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How much power the system is REALLY consuming?

I suspect that my ATX case's power unit from China provides FAR LESS power than it's supposed to. Is there a way to see (in real time) how much power the whole system is trying to consume and how much is it really getting? Maybe, not in watts, but the voltage is not enough, say, 4.5V instead of 5V. What I really need to know, is should I return the power supply to a shop and buy another one.

Just in case (I don't know, do the following components support power consuming feedback):

  • PCI-E 2.0 PALIT GTX550Ti, NE5X55T0HD09-1061F, 1Гб, GDDR5
  • ECS H67H2-M3 LGA 1155, mATX
  • INTEL Core i5 2300, LGA 1155

NO FORMULAS, PLEASE. I can calculate the summary power on my own. I need REAL TIME consuming data.

NO KILL-A-WATT LIKE DEVICES, PLEASE. I need power consuming data AFTER the power supply, not of the (system + power supply itself).


This is my HW Monitor Screenshot:

enter image description here


What I've learned from the answers. This problem is not solvable by people like me. I'm not kinda electrician man, and I have no multimeters/testers. It's too much for me to buy one just for this private task. (Though, I have to, maybe, to be able to solve such tasks in future). Without hardware, I can control voltage only, that can prove the suspicion but not refute. To make the things worse, software like HW Monitor is buggy, since it shows VIN1 values instead of +3.3V like in my case.

P.S. Since I've replaced DDR3 memory, no more BSODs, so I think, the power supply is OK.

Source: (StackOverflow)

Can I safely charge my laptop with a non-standard, third-party charger?

I have a Toshiba Satellite laptop. My charger has stopped working.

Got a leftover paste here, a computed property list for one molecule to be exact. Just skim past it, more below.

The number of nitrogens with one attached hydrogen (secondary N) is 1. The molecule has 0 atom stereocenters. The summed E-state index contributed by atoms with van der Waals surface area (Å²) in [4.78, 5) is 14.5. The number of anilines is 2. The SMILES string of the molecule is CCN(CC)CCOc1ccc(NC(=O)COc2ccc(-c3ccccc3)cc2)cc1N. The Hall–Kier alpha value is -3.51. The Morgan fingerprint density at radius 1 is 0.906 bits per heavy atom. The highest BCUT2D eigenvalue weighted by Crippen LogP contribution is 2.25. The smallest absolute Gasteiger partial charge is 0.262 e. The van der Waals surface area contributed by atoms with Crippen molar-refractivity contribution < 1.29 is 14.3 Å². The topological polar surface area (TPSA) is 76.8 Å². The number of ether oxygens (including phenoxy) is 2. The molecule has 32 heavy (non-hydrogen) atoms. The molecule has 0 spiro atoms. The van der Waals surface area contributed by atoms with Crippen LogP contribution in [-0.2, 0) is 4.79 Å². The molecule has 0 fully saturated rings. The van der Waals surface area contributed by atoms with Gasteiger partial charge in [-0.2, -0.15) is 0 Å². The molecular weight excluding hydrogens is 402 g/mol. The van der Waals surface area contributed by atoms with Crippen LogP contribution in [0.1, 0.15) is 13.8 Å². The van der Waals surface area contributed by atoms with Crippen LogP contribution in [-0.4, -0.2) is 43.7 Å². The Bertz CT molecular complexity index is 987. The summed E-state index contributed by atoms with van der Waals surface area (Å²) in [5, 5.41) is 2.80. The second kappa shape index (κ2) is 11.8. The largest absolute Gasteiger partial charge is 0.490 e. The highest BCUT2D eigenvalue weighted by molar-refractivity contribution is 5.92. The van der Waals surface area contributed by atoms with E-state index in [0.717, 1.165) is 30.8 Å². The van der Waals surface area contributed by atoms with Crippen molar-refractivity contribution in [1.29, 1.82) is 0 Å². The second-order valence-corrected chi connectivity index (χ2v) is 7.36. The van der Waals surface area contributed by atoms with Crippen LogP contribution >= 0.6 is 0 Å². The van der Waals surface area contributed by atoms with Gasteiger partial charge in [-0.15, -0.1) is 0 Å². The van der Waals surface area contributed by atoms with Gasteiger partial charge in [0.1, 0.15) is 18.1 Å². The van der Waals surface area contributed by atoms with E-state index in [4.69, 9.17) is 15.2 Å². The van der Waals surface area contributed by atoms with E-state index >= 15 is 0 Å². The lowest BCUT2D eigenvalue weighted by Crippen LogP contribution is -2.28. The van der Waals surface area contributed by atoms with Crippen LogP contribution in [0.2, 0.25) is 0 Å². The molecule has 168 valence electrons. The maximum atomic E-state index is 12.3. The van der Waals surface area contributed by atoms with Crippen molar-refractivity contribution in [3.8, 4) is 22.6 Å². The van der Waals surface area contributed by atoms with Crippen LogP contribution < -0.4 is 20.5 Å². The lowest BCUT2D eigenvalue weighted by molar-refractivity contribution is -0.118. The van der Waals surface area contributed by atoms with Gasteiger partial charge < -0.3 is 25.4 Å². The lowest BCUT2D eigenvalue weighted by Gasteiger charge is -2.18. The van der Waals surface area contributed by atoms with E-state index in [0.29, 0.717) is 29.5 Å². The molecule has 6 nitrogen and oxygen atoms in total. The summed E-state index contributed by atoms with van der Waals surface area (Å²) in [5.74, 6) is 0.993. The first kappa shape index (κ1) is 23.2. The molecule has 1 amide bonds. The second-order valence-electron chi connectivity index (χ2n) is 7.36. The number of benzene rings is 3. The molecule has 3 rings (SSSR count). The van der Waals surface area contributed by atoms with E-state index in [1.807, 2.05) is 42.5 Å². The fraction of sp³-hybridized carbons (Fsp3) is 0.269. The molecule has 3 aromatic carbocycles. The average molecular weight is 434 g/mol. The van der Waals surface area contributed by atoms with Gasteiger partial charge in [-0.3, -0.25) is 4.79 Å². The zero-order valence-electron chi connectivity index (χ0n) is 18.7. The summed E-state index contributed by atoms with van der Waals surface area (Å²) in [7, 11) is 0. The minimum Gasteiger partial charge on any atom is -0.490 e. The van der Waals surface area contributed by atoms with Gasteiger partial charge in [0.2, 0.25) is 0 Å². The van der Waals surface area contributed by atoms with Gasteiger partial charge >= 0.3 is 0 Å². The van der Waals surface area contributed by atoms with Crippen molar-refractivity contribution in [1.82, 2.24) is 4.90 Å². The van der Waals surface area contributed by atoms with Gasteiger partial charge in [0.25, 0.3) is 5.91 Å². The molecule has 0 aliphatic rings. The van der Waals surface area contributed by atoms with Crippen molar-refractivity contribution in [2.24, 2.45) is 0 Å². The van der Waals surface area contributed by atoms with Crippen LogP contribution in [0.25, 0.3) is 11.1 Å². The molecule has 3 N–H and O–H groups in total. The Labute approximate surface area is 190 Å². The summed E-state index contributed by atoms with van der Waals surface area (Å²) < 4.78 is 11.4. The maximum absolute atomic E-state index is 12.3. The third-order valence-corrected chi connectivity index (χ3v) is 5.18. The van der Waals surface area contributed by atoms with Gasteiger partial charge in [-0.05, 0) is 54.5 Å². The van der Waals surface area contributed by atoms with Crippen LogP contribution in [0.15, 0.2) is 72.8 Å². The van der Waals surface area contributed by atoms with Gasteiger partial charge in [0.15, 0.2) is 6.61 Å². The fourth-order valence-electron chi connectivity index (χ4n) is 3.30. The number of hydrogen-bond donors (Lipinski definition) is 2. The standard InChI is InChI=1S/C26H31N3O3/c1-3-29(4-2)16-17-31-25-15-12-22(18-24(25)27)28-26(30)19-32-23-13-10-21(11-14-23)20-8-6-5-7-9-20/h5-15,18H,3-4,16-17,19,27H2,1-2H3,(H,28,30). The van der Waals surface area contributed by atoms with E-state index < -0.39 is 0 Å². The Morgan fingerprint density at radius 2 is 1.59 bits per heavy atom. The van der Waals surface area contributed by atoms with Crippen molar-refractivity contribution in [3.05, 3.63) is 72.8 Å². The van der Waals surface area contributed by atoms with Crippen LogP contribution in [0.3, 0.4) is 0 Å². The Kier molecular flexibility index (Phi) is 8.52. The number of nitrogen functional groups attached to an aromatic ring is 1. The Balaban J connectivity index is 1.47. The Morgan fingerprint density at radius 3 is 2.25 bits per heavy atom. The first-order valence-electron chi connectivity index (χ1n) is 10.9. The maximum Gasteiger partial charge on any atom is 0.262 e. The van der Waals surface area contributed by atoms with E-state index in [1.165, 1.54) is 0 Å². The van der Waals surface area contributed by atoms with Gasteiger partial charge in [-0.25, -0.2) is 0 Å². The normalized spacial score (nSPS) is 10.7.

I have access to a Lenovo charger. Can I use this charger on my laptop?

Source: (StackOverflow)

Power consumption: SSD vs HDD

In questions like this one and in websites everywhere it's noted that SSDs use much less power than HDDs... usually citing ~2 W vs ~6 W for HDDs, my question (and sorry if its stupid just need to be exact) is that per hour? Need to calculate costs savings in power consumption if we switched all our workstations to SSDs

Source: (StackOverflow)

Buying A Computer "Case" Fan... Does It Always Run At 100% Unless Told Otherwise?

What happens if I do not plug it into the motherboard and it does not have a switch?

I have seen fans before with an "off/low/high" switch that allows you to manually set their speed.

I have seen fans that plug into the motherboard and are controlled by the OS.

I am curious... what does a fan do by default when plugged into a PSU? Does it run at 100% unless otherwise told to go slower? This is what I would expect...

Source: (StackOverflow)

Do SSDs “turn on”?

Hard-drives have a definitive “on” status (they spin up, the heads move, and they use more electricity than when they are “off”). The same goes for a computer (fans and lights activate), monitors (relays click, electron-guns fire/LEDs light), and so on. But what about SSDs?

A hard-drive requires the disk to be spinning and the head to have power in order to read or write, but an SSD is more like RAM when it comes to reading and writing; it requires no movement, just a direct electrical write. Further, unlike RAM which needs to be continually refreshed to retains its contents, SSDs retain it after one write like hard-drives (SSDs are the best of both RAM and HD).